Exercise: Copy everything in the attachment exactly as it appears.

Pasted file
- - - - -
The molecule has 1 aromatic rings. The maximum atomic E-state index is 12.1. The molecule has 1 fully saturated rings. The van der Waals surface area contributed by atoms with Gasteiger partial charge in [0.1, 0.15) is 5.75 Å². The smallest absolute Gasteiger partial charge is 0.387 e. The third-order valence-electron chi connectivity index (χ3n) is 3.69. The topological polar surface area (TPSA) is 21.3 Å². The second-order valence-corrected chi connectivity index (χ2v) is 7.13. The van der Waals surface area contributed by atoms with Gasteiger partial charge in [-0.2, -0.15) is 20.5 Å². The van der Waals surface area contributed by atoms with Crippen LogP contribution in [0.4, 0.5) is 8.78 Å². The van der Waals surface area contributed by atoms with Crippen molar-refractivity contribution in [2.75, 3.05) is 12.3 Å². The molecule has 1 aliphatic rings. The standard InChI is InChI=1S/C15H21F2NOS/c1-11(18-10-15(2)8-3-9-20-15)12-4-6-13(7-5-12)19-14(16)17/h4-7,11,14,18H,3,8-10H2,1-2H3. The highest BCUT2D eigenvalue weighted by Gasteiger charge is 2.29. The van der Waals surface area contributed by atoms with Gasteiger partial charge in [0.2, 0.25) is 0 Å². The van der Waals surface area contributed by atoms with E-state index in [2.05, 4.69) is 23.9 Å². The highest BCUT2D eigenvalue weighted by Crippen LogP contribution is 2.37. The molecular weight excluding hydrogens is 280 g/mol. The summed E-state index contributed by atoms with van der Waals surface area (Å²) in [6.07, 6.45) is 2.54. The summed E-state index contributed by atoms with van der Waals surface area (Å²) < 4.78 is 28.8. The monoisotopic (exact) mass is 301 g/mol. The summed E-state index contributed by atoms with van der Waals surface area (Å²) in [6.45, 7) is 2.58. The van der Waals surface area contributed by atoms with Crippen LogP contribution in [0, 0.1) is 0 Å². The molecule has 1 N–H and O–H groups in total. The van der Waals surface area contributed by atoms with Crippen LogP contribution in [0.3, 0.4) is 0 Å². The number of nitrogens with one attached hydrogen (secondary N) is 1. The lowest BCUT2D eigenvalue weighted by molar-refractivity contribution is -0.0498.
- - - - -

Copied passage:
The molecule has 1 aromatic rings. The maximum atomic E-state index is 12.1. The molecule has 1 fully saturated rings. The van der Waals surface area contributed by atoms with Gasteiger partial charge in [0.1, 0.15) is 5.75 Å². The smallest absolute Gasteiger partial charge is 0.387 e. The third-order valence-electron chi connectivity index (χ3n) is 3.69. The topological polar surface area (TPSA) is 21.3 Å². The second-order valence-corrected chi connectivity index (χ2v) is 7.13. The van der Waals surface area contributed by atoms with Gasteiger partial charge in [-0.2, -0.15) is 20.5 Å². The van der Waals surface area contributed by atoms with Crippen LogP contribution in [0.4, 0.5) is 8.78 Å². The van der Waals surface area contributed by atoms with Crippen molar-refractivity contribution in [2.75, 3.05) is 12.3 Å². The molecule has 1 aliphatic rings. The standard InChI is InChI=1S/C15H21F2NOS/c1-11(18-10-15(2)8-3-9-20-15)12-4-6-13(7-5-12)19-14(16)17/h4-7,11,14,18H,3,8-10H2,1-2H3. The highest BCUT2D eigenvalue weighted by Gasteiger charge is 2.29. The van der Waals surface area contributed by atoms with Gasteiger partial charge in [0.2, 0.25) is 0 Å². The van der Waals surface area contributed by atoms with E-state index in [2.05, 4.69) is 23.9 Å². The highest BCUT2D eigenvalue weighted by Crippen LogP contribution is 2.37. The molecular weight excluding hydrogens is 280 g/mol. The summed E-state index contributed by atoms with van der Waals surface area (Å²) in [6.07, 6.45) is 2.54. The summed E-state index contributed by atoms with van der Waals surface area (Å²) < 4.78 is 28.8. The monoisotopic (exact) mass is 301 g/mol. The summed E-state index contributed by atoms with van der Waals surface area (Å²) in [6.45, 7) is 2.58. The van der Waals surface area contributed by atoms with Crippen LogP contribution in [0, 0.1) is 0 Å². The molecule has 1 N–H and O–H groups in total. The van der Waals surface area contributed by atoms with Crippen LogP contribution in [0.3, 0.4) is 0 Å². The number of nitrogens with one attached hydrogen (secondary N) is 1. The lowest BCUT2D eigenvalue weighted by molar-refractivity contribution is -0.0498.